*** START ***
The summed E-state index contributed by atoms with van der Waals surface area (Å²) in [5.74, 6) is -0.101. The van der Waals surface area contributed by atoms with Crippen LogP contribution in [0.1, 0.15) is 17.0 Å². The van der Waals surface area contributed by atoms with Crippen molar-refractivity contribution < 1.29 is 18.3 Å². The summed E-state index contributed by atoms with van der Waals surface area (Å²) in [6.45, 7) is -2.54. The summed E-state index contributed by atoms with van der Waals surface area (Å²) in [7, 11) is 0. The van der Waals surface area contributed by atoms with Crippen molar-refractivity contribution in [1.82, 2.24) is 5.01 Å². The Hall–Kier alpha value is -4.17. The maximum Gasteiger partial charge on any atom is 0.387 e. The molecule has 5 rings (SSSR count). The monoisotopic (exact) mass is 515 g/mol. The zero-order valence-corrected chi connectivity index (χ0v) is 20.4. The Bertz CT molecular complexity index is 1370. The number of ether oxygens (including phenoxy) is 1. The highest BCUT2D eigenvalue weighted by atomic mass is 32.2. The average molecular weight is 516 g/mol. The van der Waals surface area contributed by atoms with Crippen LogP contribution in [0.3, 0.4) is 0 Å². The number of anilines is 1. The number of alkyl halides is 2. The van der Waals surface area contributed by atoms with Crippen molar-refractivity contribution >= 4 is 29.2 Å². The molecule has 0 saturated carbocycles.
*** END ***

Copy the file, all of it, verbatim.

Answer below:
The summed E-state index contributed by atoms with van der Waals surface area (Å²) in [5.74, 6) is -0.101. The van der Waals surface area contributed by atoms with Crippen LogP contribution in [0.1, 0.15) is 17.0 Å². The van der Waals surface area contributed by atoms with Crippen molar-refractivity contribution < 1.29 is 18.3 Å². The summed E-state index contributed by atoms with van der Waals surface area (Å²) in [6.45, 7) is -2.54. The summed E-state index contributed by atoms with van der Waals surface area (Å²) in [7, 11) is 0. The van der Waals surface area contributed by atoms with Crippen molar-refractivity contribution in [1.82, 2.24) is 5.01 Å². The Hall–Kier alpha value is -4.17. The maximum Gasteiger partial charge on any atom is 0.387 e. The molecule has 5 rings (SSSR count). The monoisotopic (exact) mass is 515 g/mol. The zero-order valence-corrected chi connectivity index (χ0v) is 20.4. The Bertz CT molecular complexity index is 1370. The number of ether oxygens (including phenoxy) is 1. The highest BCUT2D eigenvalue weighted by atomic mass is 32.2. The average molecular weight is 516 g/mol. The van der Waals surface area contributed by atoms with Crippen LogP contribution in [0.3, 0.4) is 0 Å². The number of anilines is 1. The number of alkyl halides is 2. The van der Waals surface area contributed by atoms with Crippen molar-refractivity contribution >= 4 is 29.2 Å². The molecule has 0 saturated carbocycles.